Another book that is just one example of a great author’s work. This science fiction writer has written books that predicted global warming, the internet, crowdsourcing and many other things long before they were on the horizon. Based on his description, I can only hope that teleportation as presented in Caverns becomes one of those realized predictions. Great characters, a engaging plot and an overarching mystery make these books easy to read and fun to think about. Kevin O’Donnell, Jr. unfortunately passed away last year, but I can still reread his books and enjoy them for years to come.

There are lots more books and authors that I enjoy, so it is difficult to restrict it to just 15. Maybe I’ll come back in a couple of years and add more to the list. Please share some of your favorites or let me know if you agree/disagree with any of my choices.

Young Adult

Hugh Todd

I was once a young adult.

I remember being in 5th grade and having finished the 8th grade reading textbook (after having plowed through the others) in the first few weeks of school. By the time I got to 7th grade, I had read lots of different things, but had no particular favorites, until a friend lent me “A Spell for Chameleon” by Piers Anthony. This began my life-long love affair with fantasy and science fiction.

At the time, Piers Anthony’s series of Xanth novels was not classified “Young Adult” as there was no such category. In fact, I rather think that many libraries or bookstores workers thought that all of science fiction or fantasy (not the ones with sex, of course!) were for young adults. But, maybe I’m just reading my own geeky disaffected youth into that. Either way, a number of books that were favorites, for whatever reason, in my youth, I would now classify as Young Adult. They captured my interest, my imagination and drove me to look for more of the same.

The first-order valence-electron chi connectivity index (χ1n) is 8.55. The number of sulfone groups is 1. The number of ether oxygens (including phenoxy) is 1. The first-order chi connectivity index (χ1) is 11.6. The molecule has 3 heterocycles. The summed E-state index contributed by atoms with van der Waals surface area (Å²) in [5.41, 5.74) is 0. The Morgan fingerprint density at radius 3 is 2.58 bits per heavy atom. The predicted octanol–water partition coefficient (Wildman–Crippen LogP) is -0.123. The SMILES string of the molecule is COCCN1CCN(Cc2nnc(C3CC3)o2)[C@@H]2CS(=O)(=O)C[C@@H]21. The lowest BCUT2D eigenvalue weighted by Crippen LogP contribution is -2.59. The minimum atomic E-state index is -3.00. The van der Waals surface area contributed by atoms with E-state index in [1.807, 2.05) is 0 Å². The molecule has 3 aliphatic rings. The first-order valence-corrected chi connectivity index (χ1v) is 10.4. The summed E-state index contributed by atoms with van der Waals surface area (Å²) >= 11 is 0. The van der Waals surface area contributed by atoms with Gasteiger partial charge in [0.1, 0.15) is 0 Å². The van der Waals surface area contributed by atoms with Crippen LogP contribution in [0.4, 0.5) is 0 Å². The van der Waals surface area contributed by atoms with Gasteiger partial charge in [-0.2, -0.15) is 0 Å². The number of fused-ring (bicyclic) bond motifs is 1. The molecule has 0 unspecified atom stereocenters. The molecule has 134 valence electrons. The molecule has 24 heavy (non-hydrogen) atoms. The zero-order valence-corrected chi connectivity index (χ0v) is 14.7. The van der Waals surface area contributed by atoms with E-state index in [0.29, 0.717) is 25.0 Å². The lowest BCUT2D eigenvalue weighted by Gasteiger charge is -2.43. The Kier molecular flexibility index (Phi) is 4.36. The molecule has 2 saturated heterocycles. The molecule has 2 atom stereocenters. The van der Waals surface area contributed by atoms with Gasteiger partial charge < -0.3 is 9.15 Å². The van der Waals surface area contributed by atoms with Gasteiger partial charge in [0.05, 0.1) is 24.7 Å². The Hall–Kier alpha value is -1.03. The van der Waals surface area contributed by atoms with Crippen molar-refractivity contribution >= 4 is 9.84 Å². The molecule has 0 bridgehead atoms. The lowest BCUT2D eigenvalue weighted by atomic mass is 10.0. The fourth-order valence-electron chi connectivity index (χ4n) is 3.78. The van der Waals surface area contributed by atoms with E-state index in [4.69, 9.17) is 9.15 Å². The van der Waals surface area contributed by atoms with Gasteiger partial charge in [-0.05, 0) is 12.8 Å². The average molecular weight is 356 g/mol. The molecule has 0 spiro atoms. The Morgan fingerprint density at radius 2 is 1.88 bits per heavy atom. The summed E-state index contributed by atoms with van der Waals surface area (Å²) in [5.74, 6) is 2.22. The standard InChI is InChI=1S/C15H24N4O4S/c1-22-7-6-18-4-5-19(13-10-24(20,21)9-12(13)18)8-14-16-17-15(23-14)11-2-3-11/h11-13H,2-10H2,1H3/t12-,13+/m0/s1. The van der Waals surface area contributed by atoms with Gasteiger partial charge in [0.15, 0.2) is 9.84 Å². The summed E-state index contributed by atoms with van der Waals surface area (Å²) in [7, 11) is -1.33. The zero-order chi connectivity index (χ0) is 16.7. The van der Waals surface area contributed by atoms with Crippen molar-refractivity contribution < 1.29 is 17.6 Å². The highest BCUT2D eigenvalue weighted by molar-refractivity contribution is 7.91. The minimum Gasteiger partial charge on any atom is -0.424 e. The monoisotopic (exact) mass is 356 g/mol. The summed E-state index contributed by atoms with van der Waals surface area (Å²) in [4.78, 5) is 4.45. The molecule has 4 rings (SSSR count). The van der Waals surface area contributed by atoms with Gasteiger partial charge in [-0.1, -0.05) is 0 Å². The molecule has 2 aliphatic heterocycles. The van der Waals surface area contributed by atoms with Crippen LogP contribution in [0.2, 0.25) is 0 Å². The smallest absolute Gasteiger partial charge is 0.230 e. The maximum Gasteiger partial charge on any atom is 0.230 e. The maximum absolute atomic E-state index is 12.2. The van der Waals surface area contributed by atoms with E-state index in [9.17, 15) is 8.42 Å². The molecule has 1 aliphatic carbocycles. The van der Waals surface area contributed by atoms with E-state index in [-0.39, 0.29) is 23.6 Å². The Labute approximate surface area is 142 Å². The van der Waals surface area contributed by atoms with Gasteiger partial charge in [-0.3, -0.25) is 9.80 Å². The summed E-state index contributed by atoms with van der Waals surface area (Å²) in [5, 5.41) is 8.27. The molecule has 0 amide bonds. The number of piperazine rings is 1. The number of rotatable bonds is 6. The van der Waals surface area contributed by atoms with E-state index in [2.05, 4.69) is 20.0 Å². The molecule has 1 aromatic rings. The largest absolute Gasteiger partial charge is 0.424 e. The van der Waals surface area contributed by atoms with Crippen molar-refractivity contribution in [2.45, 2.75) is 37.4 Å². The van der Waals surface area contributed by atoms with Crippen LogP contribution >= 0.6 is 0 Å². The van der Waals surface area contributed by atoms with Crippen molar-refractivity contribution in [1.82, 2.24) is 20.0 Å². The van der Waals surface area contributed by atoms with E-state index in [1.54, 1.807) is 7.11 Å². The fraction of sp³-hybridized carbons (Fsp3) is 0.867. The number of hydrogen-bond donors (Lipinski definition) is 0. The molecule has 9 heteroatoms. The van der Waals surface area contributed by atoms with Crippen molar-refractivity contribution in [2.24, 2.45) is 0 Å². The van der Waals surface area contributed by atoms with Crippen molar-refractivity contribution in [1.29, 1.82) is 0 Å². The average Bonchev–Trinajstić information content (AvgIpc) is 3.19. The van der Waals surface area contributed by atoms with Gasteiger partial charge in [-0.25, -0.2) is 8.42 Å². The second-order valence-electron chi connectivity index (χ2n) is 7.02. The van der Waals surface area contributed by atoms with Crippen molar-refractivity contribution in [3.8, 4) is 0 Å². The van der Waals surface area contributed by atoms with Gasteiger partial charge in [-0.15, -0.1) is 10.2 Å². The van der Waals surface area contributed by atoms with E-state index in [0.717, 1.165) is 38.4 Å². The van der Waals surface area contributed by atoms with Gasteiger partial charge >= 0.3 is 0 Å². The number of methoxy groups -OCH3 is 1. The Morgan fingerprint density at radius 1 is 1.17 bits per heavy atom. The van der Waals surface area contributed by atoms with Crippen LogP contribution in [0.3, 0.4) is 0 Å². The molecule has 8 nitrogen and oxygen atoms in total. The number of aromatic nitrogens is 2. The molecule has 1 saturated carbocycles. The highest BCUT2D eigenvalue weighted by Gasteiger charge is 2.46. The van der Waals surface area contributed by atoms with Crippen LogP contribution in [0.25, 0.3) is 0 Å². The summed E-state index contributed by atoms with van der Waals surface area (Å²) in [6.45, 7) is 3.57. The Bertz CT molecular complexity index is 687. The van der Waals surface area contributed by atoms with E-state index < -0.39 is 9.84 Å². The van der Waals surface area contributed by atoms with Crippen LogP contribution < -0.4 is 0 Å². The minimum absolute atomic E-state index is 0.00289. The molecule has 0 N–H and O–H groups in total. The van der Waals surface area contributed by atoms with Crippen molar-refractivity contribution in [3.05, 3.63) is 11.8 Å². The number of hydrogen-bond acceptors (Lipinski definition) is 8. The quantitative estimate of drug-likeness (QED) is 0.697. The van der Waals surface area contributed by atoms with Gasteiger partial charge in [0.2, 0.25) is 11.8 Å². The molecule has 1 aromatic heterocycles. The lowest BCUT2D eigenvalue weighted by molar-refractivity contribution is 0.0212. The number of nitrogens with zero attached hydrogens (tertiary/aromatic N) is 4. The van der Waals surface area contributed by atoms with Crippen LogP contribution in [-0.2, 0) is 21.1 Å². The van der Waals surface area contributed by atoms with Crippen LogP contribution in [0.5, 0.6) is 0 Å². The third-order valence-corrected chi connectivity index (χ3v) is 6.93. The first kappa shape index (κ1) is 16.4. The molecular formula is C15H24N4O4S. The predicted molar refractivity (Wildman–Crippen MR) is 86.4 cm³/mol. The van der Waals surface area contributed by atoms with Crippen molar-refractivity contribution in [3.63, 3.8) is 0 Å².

Looking back, I find that some of them don’t hold up quite as well to my current tastes. Sometimes the characters are a bit simplistic. For example, I remember the moment when I read a Piers Anthony novel, maybe somewhere around my 30th and realized that every single hero of his, male or female, human or otherwise, solved problems in the same manner. Sometimes the plots were a little too melodramatic, or details seemed to come from the writer’s unconscious unedited (and not in the good way). For example, I collected most of Michael Moorcock’s works, fascinated with his endless creativity. I still feel that some of his works are meaningful, but many of them feel like they have lots of style and not much substance. That being said, they got me started reading and the fact that I prefer something different now is predicated on the fact that I read those novels (and enjoyed them) way back when. There is something to be said for the “At least they are reading something…” statement.

I don’t know whether many of the books I read as a “young adult” would be classified in that category today, but my tastes have definitely changed; I like to think they’ve evolved. Now I look for works that are original, have good worldbuilding and interesting characters, but also have layers that get me to think and feel beyond the trappings of the plot and the world the author created. I’ve been reading a fair amount of young adult novels over the last four or five years and I’ve come to the conclusion that, like other genres, there are a whole lot of average, well crafted works with only a few standout excellent ones. To that end, here is a list of some that I like, some that I love and some that are amazing in any genre. I’m sure there are more out there that I haven’t read yet! Feel free to add or disagree with my list in the comments.

Amazing

Classic

Best of the Rest 

  • Harry Potter Series by J. K. Rowling
  • Hunger Games series by Suzanne Collins
  • Pathfinder and Mithermage Series by Orson Scott Card